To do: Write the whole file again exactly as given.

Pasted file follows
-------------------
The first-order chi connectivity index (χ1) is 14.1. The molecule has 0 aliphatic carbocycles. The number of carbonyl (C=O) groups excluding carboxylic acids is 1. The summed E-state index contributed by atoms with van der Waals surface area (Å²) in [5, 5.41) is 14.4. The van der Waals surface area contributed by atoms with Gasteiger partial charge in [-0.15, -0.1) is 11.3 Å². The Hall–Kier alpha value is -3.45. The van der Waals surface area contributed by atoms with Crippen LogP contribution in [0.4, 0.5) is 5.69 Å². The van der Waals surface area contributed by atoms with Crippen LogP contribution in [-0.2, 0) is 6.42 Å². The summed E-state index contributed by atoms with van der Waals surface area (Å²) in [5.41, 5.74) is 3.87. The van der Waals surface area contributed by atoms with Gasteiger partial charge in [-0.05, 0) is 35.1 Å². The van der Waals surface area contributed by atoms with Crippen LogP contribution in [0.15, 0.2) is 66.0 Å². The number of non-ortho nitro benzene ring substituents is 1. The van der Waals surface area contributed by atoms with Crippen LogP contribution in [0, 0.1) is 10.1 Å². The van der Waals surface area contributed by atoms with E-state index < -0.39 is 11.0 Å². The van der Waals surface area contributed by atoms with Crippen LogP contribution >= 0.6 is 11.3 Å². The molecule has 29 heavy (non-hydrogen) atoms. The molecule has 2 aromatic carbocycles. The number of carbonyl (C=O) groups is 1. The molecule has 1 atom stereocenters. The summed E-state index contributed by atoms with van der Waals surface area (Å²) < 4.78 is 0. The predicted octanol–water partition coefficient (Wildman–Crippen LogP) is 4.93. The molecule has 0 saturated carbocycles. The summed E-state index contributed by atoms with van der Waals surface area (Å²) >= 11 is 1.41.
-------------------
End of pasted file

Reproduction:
The first-order chi connectivity index (χ1) is 14.1. The molecule has 0 aliphatic carbocycles. The number of carbonyl (C=O) groups excluding carboxylic acids is 1. The summed E-state index contributed by atoms with van der Waals surface area (Å²) in [5, 5.41) is 14.4. The van der Waals surface area contributed by atoms with Gasteiger partial charge in [-0.15, -0.1) is 11.3 Å². The Hall–Kier alpha value is -3.45. The van der Waals surface area contributed by atoms with Crippen LogP contribution in [0.4, 0.5) is 5.69 Å². The van der Waals surface area contributed by atoms with Crippen LogP contribution in [-0.2, 0) is 6.42 Å². The summed E-state index contributed by atoms with van der Waals surface area (Å²) in [5.41, 5.74) is 3.87. The van der Waals surface area contributed by atoms with Gasteiger partial charge in [-0.05, 0) is 35.1 Å². The van der Waals surface area contributed by atoms with Crippen LogP contribution in [0.15, 0.2) is 66.0 Å². The number of non-ortho nitro benzene ring substituents is 1. The van der Waals surface area contributed by atoms with Crippen LogP contribution in [0, 0.1) is 10.1 Å². The van der Waals surface area contributed by atoms with E-state index < -0.39 is 11.0 Å². The van der Waals surface area contributed by atoms with Crippen LogP contribution >= 0.6 is 11.3 Å². The molecule has 29 heavy (non-hydrogen) atoms. The molecule has 2 aromatic carbocycles. The number of carbonyl (C=O) groups is 1. The molecule has 1 atom stereocenters. The summed E-state index contributed by atoms with van der Waals surface area (Å²) < 4.78 is 0. The predicted octanol–water partition coefficient (Wildman–Crippen LogP) is 4.93. The molecule has 0 saturated carbocycles. The summed E-state index contributed by atoms with van der Waals surface area (Å²) >= 11 is 1.41.